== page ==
Many people are confused by the conflicting information available on how you should train when on a calorie restricted diet, and the answer is quite simple – it is to still train hard.
Training & Calorie Restrictions |
Ensure your metabolism and training routine is in a good place before you begin cutting.
An often overlooked point but one that will make or break your success in a cut. Make sure that your metabolism is in a good place before contemplating starting a diet.
What does this mean?
? It means ensuring that you are eating as many calories as possible and doing as little cardio as possible while maintaining weight before you even begin a diet. Yes, this involves effort in the off season, but from experience, it is well worth it! This will prevent cutting right down on calories to get very lean, or perform cardio every day for hours.
? It also means you can maintain some balance during your dieting phase, and stay as healthy as possible with as little deprivation. By no means is it in anyway necessary to be miserable during a cut if you begin it in the right place to start with.
Why Train During
When dieting, you need to ensure that you keep as much muscle as possible. The more muscle you have on your body, the stronger your metabolism will be. This is the absolutely golden rule if you want to obtain the best results possible from your cut.
Maintaining muscle is a lot easier during a calorie surplus as your body has plenty of calories to spare to dedicate to muscle maintenance and repair. During a cut however, this is not the case, and if you slack with your training, you will soon find that you lose a lot more muscle than necessary. This occurs because the body will break down its fat stores and will also dip into its muscle stores for energy if there are not enough calories in your diet to sustain it.
Keeping the intensity high during training and continuing to implement progressive overload as much as possible will help to ensure that your valuable muscle stays put. A tip I have picked up along the way is to keep a close eye on your strength levels. We all have off days, but if you notice your strength has declined consistently this may indicate you are losing muscle.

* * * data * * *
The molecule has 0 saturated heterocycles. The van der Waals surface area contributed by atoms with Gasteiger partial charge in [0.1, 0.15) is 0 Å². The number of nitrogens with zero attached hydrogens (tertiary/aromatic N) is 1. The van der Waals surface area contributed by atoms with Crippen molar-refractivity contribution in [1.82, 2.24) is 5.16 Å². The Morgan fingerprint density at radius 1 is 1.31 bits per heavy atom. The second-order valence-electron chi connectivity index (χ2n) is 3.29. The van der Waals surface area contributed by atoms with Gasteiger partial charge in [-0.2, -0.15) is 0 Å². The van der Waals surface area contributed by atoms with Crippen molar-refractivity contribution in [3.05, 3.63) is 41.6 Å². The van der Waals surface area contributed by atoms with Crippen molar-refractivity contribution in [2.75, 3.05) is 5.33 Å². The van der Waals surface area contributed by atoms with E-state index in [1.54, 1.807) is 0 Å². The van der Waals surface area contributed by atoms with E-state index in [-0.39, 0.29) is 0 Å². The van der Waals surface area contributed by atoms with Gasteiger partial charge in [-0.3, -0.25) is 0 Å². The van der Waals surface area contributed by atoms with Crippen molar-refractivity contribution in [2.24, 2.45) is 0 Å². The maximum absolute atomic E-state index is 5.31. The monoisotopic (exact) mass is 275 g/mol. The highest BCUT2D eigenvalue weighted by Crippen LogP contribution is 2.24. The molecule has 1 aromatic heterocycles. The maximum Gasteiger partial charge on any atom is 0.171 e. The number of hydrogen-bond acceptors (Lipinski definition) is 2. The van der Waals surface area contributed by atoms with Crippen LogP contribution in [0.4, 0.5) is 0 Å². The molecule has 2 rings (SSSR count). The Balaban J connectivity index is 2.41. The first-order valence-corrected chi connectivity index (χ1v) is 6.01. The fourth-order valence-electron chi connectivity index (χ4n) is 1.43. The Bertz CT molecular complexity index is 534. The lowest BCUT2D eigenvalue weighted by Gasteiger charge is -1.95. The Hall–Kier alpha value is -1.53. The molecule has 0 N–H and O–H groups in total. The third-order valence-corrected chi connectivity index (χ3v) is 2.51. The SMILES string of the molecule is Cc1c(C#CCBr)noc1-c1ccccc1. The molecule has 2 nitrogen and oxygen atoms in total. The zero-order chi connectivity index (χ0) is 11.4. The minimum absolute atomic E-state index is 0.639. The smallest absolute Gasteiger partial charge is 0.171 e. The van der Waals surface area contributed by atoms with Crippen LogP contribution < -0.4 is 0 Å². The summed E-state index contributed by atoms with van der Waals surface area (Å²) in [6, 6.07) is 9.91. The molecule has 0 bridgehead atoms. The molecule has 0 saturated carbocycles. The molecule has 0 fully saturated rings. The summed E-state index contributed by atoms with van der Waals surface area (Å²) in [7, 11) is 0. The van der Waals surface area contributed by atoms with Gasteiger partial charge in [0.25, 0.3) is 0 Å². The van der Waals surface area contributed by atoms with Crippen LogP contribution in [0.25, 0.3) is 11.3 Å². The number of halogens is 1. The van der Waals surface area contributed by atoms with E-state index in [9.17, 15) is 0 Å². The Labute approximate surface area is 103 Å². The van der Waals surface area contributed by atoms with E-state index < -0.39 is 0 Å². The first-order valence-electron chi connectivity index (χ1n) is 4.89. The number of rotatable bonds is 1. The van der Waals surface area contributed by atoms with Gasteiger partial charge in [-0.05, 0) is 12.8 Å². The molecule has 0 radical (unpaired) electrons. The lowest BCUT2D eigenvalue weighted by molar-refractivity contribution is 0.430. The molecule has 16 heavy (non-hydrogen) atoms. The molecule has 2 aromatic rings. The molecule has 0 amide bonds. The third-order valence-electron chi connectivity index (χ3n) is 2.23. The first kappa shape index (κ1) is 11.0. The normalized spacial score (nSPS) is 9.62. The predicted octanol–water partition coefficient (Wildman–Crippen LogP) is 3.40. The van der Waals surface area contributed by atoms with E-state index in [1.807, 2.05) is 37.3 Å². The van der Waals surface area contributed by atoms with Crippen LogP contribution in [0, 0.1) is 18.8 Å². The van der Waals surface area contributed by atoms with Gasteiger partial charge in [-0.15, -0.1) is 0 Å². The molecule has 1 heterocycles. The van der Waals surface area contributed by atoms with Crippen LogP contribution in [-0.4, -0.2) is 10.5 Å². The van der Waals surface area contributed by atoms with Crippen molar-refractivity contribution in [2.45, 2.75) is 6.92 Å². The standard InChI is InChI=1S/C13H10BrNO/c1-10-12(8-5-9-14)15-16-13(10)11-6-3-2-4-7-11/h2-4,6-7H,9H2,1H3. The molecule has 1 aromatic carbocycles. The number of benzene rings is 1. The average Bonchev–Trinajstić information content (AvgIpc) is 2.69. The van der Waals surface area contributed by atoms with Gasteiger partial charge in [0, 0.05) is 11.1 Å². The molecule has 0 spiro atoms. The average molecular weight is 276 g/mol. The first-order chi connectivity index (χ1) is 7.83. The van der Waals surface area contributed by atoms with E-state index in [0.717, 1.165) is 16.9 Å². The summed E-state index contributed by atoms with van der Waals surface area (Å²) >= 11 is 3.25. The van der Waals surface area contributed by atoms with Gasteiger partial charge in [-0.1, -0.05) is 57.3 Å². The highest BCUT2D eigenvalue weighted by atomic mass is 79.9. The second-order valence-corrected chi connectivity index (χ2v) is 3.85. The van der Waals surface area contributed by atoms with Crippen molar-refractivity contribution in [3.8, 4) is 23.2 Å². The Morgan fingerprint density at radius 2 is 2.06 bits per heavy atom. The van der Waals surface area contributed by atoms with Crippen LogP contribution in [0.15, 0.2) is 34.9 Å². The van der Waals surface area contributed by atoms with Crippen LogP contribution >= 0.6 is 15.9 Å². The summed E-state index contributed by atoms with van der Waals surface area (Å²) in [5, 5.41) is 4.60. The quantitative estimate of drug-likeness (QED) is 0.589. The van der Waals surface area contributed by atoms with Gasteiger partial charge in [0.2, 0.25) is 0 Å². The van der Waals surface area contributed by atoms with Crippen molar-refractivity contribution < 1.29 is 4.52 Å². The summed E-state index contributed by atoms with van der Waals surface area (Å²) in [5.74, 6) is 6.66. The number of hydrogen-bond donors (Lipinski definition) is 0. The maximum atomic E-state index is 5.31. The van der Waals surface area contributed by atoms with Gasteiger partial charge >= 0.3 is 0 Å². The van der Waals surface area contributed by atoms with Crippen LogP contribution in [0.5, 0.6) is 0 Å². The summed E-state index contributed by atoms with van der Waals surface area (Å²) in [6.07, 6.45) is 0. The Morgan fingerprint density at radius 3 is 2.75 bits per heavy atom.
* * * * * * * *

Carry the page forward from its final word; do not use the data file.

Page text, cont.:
Cutting Season Tips
? Don’t overdo the cardio
Many people instinctively increase their cardio dramatically when they begin a cut. Yes, you may find that adding in some cardio will speed up your results, but always be conservative with how much you add. Your goal should be to achieve the best results possible on the minimum amount of cardio.
Ideally you should incorporate High Intensity Interval Training (HIIT) where possible, although bear in mind this type of cardio is tough on the body and so you should have a rest days to allow your body to recover as much as possible.
Weight training should definitely be your priority during this time, which is why it is so much better for you to begin a cut without relying on a ton of cardio to maintain your weight. Cardio should be considered a tool in your fat loss kit and used accordingly.
? Focus on nutrition & timing
When the calories are getting lower, it is important that you are strategic with what you eat and when. This is to ensure your body gets as much nourishment as possible so that it can recover in ample time for your next session and to ensure you hold on to your muscle mass.
In terms of supplementation during this time, Branched Chain Amino Acids (BCAAs) are a great addition to your arsenal. They will not only help curb your appetite and keep you focused, but will help supply the body with amino acids, sufficient enough to prevent muscle breakdown and increase protein synthesis – therefore muscle loss has an increased chance of being kept to a minimum during this period of calorie restriction.
Take home message
Get your metabolism to a good place before you begin a cutting phase to make the process more pleasant and easier for yourself. Keep the intensity high in your weight lifting sessions and keep the cardio sessions to a minimum.
Ensure your nutrition is on point and your protein intake adequate to reduce any potential muscle loss!
Our articles should be used for informational and educational purposes only and are not intended to be taken as medical advice. If you’re concerned, consult a health professional before taking dietary supplements or introducing any major changes to your diet.